The Signs of Ageing

Wrinkles? Come and have a go, if you think you're hard enough. Go on then, crows-feet, you don't scare me! I laugh at you! Ha ha ha! Grey? Grey? It's silver, you imbecile. Yes, you too can have this attitude to ageing. Just follow our three step plan, click here. By Catherine Redfern.

, 13 June 2001

Did you also know that “what every woman wants for

Christmas” (or Easter, or Mothers Day) is “younger looking skin”? Did

you also know there are seven signs of ageing? Oh yes. According to

the cosmetic company Olay, it’s not just ‘ageing’ in general

that women fear, but now there are seven separate ‘signs’ which

they’ve helpfully and very generously identified for us.

These are, in no particular order:

  1. Lines and wrinkles
  2. Uneven skin texture
  3. Uneven skin tone
  4. Appearance of pores
  5. Blotches and age spots
  6. Dry skin
  7. Dullness

Olay’s new range of skin care products, the Total Effects range,

promises to actually reverse the ageing process: ‘or your money

back!’

Every part of our bodies are potential traitors

that will reveal the dreaded secret of our age.

Fear of ageing is part of female culture in our society. Fair

enough, part of it is due to plain fear and denial of what will

eventually come to us all – death. This affects men too. However, when

you really think about it, society gives women certain images and

ideas about age that encourage us to try to halt the visible signs of

the process. Many female beauty routines are an attempt to erase or

prevent the signs of ageing. Women are encouraged to dye their hair to

get rid of grey; use age-defying creme every morning and night; if our

faces get saggy there’s always surgery; if our breasts droop we can

get implants to keep them perky. And, as Olay point out, every part of

our bodies are potential traitors that will reveal the dreaded secret

of our age – even our hands: ‘To tell a woman’s age, they used to say,

look at her hands. Not any more.’ That is, only if you use Olay’s

hand cream.

The other thing is, it’s never too young to start this pointless

process of holding back the years. Olay have regularly targeted young

women as well as old, telling them if they start now, years before

even a whisper of a wrinkle will appear on their peachy smooth skin,

they’ll benefit later. Another recent tv advert showed a young women

who can’t have been more than 22, running through fields, twirling

round giggling, hands clasped to cheeks in a goofy smile (you know,

the usual), while the voiceover intoned: “First wrinkles? I never even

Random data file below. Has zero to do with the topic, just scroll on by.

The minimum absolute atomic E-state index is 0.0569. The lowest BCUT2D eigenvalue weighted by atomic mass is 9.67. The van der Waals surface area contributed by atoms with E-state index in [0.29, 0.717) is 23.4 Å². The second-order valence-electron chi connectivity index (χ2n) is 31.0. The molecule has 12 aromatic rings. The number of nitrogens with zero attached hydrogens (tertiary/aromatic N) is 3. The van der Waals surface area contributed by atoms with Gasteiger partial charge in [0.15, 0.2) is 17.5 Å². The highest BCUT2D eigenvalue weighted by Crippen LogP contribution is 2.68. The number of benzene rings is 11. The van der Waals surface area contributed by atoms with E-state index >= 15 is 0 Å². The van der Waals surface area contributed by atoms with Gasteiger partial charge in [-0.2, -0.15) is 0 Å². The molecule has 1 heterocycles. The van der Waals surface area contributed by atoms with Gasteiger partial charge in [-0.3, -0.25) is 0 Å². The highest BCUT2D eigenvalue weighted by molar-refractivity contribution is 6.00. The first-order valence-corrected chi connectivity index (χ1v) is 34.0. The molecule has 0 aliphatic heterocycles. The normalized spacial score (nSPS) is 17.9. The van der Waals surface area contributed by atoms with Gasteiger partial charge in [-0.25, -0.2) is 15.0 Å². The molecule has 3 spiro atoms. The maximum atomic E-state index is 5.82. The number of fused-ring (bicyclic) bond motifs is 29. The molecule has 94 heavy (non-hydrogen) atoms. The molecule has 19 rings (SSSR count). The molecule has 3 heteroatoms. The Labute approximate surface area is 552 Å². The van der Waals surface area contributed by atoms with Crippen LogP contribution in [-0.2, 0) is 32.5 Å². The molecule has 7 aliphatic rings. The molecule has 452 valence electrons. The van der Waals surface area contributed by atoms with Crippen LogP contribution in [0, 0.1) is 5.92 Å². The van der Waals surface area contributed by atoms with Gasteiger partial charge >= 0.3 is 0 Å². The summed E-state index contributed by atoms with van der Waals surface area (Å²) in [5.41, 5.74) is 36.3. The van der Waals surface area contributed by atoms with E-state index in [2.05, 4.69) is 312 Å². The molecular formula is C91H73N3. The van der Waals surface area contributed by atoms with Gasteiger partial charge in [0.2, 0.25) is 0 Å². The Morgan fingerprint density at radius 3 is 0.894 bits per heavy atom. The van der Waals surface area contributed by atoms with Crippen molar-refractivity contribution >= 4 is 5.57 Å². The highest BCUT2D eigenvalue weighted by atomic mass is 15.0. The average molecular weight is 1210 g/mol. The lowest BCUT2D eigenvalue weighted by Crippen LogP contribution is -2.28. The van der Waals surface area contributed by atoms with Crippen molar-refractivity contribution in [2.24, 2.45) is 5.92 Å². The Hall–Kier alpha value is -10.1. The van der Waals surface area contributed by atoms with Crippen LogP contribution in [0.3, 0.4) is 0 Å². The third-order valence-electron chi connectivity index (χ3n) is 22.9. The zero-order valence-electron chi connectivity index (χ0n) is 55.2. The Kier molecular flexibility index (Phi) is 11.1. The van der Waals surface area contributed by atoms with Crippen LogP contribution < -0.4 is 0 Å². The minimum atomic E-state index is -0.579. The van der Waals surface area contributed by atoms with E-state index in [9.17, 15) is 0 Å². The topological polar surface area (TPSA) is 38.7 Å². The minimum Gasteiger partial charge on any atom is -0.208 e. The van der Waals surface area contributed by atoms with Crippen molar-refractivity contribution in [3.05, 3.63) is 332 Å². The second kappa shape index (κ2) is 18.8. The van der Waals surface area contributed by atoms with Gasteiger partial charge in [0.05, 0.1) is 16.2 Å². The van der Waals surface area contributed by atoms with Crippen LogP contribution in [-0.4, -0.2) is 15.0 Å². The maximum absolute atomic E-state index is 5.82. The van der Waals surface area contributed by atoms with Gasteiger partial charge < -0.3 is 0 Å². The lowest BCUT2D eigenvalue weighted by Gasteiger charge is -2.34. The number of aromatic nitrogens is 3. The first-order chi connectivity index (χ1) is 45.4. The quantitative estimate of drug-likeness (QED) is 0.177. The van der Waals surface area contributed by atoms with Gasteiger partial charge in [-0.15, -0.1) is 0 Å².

think about them.” (yeah, right). “I just use [insert pretentious

brand name here] every morning and evening.” If that’s what happens

when she never thinks about it, I’d hate to see what beauty routine

she follows when it is on her mind.

If our fear of age was purely about getting closer to death, then

surely that problem would best be dealt with by coming to terms with

the inevitable, preparing our minds to cope with it, rather than

simply trying to appear visibly younger – constantly chasing after a

impossible goal in a constant state of denial. There has to be

something else going on. Profit is a big part of it. But so is the

idea of beauty we are presented.

“Keep young and beautiful

It’s your duty to be beautiful.

Keep young and beautiful,

If you want to be loved”

The problem is that beauty has always been associated with youth.

Cosmetic companies just cannot comprehend the notion that beauty and

youth are not inextricably connected. Its little wonder we don’t want

to get old when things like Olay’s seven signs suggest this is all

ageing brings: dullness, uneven-ness, blotches. Ugh. Olay’s Total

Effects foundation gives you ‘younger looking skin’, and this, it

follows, ‘helps you look beautiful and stay beautiful’. The less than

subtle implication being that if you do not look young you are not

beautiful. Just look around you: all the women you will see on

posters, in magazines, on tv, are young. When female stars get beyond

a certain age, their shows get cut despite how popular they are (think

Cybill Shepherd in the USA). Think of a male newsreader with

grey hair. Now think of a female one. Exactly.

Here’s a telling fact as told in the book ‘Beauty Bound’ by Rita

Freedman: as women age they are judged not only to be less beautiful

but also less feminine. Youth is seen as an essential